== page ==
Archive | December, 2012

chestnuts roasting on istiklal street

28 Dec

This year I spent my first Christmas away from home. I had been anticipating that I would be homesick during this particular time of year, but my little Turkish community once again pulled through for me. It was definitely strange not being at home with my family, but spending time with my good friends here and the fact that Turkey doesn’t really do commercial Christmas made it very easy to be away during the holiday season.

The best Christmas moment of this year happened in one of my classes. Since Turkey is a primarily Muslim country, schools are not cancelled on Christmas and I had four hours of class that day. I had contemplated skipping school, but I had an assignment to turn in and nothing else to do with my Christmas morning, so at 8:45 AM, I left my apartment and headed to class. In the hallway, I ran into one of my Turkish classmates and I wished him a “Mutlu Noel!” (“Merry Christmas”). He laughed at my early morning cheerfulness and wished me a merry Christmas too as we walked into the classroom. Halfway through the two-hour lesson, we were given a break and many students left the room to stretch their legs and get fresh air. At the end of the break, Coşkun (my friend from the hallway) and three other guys from the class came back in the classroom and started singing “We wish you a Merry Christmas,” and they each put a little bar of chocolate on my desk. That in itself was enough to make my Christmas great. I have had so much fun getting to know all my classmates and becoming friends with some of them, and the fact that they made that special gesture on Christmas meant so much to me… I will never forget it.

Other highlights from this Christmas season included: an awkward run-in with a priest at an Italian Christmas Eve mass, eating my first chestnut (they tasted like potatoes, which made me happy), my friend Rachel coming from Georgia to visit for a week, Santa Claus coming to my apartment, my first visit to the Hagia Sophia (I don’t know why I had never gone before), hanging out with the Afghani friend I had met in Cappadocia, and SNOW a few days before Christmas, which I think caught everyone off guard.

As of tomorrow, I have two weeks left in this amazing place, and 2012 is also coming to an end. I’m honestly not sure if I will ever be able to top what has most definitely been the best year of my life. I got to spend one month in India, four and a half in South Africa, two and a half in Louisiana, and four in Istanbul. I have seen natural wonders on three different continents, eaten weird foreign foods, learned new languages, and made friends all over the world. Everyone I have met everywhere has taught me something. Even the time I spent working at the factory was a valuable experience (I see that now in retrospect). 2013 has got a lot of work to do if it’s going to hold a candle to the epic year I’ve just had.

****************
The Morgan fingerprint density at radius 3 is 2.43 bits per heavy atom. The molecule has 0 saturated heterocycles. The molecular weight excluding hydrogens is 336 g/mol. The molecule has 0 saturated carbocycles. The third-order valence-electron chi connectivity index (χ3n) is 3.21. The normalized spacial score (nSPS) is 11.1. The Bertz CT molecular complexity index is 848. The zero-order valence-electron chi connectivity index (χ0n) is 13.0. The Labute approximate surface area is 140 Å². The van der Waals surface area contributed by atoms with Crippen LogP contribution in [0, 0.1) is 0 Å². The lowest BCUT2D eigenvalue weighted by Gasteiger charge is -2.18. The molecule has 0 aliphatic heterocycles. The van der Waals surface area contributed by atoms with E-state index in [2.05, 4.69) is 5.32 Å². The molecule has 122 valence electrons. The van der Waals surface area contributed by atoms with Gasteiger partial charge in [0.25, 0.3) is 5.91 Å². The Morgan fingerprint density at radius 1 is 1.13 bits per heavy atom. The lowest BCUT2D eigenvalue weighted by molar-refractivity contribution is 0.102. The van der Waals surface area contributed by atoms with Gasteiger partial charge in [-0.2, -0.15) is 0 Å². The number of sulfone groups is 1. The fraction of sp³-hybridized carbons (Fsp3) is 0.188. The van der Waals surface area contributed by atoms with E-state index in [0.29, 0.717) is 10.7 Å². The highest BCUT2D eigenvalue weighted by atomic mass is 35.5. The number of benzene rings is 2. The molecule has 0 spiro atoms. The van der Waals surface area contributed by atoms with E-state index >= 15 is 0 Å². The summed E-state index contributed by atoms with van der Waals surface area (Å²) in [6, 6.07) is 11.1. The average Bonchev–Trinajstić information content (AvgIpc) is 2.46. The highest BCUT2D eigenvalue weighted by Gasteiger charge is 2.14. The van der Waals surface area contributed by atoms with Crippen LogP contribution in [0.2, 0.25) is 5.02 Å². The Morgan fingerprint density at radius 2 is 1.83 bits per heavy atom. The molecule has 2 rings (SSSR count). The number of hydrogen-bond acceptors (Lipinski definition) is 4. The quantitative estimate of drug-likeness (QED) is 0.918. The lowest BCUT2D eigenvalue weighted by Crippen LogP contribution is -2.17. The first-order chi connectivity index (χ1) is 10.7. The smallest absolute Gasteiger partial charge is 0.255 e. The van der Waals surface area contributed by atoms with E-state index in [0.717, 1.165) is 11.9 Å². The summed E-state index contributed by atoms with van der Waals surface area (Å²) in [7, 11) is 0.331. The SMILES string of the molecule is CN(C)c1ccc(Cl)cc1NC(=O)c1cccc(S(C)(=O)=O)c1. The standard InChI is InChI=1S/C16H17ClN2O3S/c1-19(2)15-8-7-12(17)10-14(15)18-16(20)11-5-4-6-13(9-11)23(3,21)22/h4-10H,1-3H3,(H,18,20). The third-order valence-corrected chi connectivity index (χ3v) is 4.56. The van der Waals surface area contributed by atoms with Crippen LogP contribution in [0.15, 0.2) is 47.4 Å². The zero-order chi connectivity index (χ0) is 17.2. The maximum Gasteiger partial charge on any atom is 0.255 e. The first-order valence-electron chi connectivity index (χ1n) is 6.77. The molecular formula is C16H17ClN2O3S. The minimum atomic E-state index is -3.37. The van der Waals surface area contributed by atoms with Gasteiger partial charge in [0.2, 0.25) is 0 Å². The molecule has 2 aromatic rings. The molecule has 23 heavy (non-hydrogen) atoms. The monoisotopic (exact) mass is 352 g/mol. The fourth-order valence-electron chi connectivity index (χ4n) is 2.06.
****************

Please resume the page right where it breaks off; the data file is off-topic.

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tick tock

12 Dec

December is already here… The time has passed so quickly, it’s unreal. It feels like just last week that I was trying to navigate Istanbul with zero knowledge of the layout of the city or the Turkish language. But it wasn’t last week, it was three months ago. I now know the average length of a bus ride from Rumeli Hisarüstü (where I live) to Kabataş, Beşiktaş, or Taksim. I can also say things in Turkish like “Boğaziçi Üniversitesi’nde Türkçe öğreniyorum” (“I am learning Turkish at Boğaziçi University”) and “tavla oynamak ister misin?” (“would you like to play backgammon?”) Just this afternoon, the old man who sells me bananas told me that my Turkish is improving. Coming from the old man who sells bananas, it must be true. Silhouetted minarets of mosques against sunset skies and the sounds of car horns and cats and calls to prayer are all familiar to me now. I can even read most menus in Turkish, and I have memorized the wifi password at the Poğaçacı (bakery) near my apartment. I am well on my way to becoming a competent member of Turkish society.

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Another thing that is starting to happen as time passes is that I run into people I know all over the place. For example, on Wednesday I had a really difficult phonology test, and after it was over I went to celebrate the end of suffering with some of my friends from class. Then I went to another friend’s apartment to work on a group presentation for my TEFL (Teaching English as a Foreign Language) class, and then we hung out for a while after we finished preparing for our presentation. Then on my way back to my apartment, I ran into my German friends from Cappadocia, who invited me to their apartment to make pancakes and celebrate the Dutch Santa Claus, Sinterklaas, who comes on December 5th and not on Christmas. After eating some delicious pancakes and having interesting cultural exchanges, I again headed toward my apartment, only to come across three of my good friends at Mutfak. I joined them for dinner, çay, and tavla (backgammon). Eventually I made it home, where I spent some quality bonding time with our new obese cat. That day was particularly full of chance encounters, but the fact that these things are happening to me more and more frequently is proving that this place is really starting to be my home.

Cats on a bench. So. Many. Cats.

Cats on a bench on campus. So. Many. Cats.

However, the time to go back to the US is quickly approaching. One month from now I will have to say goodbye to Istanbul, which is truly starting to feel like home, and I get panicky just thinking about it. Although it will be nice to be back at Baylor after one year of being abroad, I know I will have a hard time giving up the life I have built in what is possibly the most beautiful city in the world. Even though I haven’t left yet, I already can’t wait to come back and all I can say is that it had better be soon.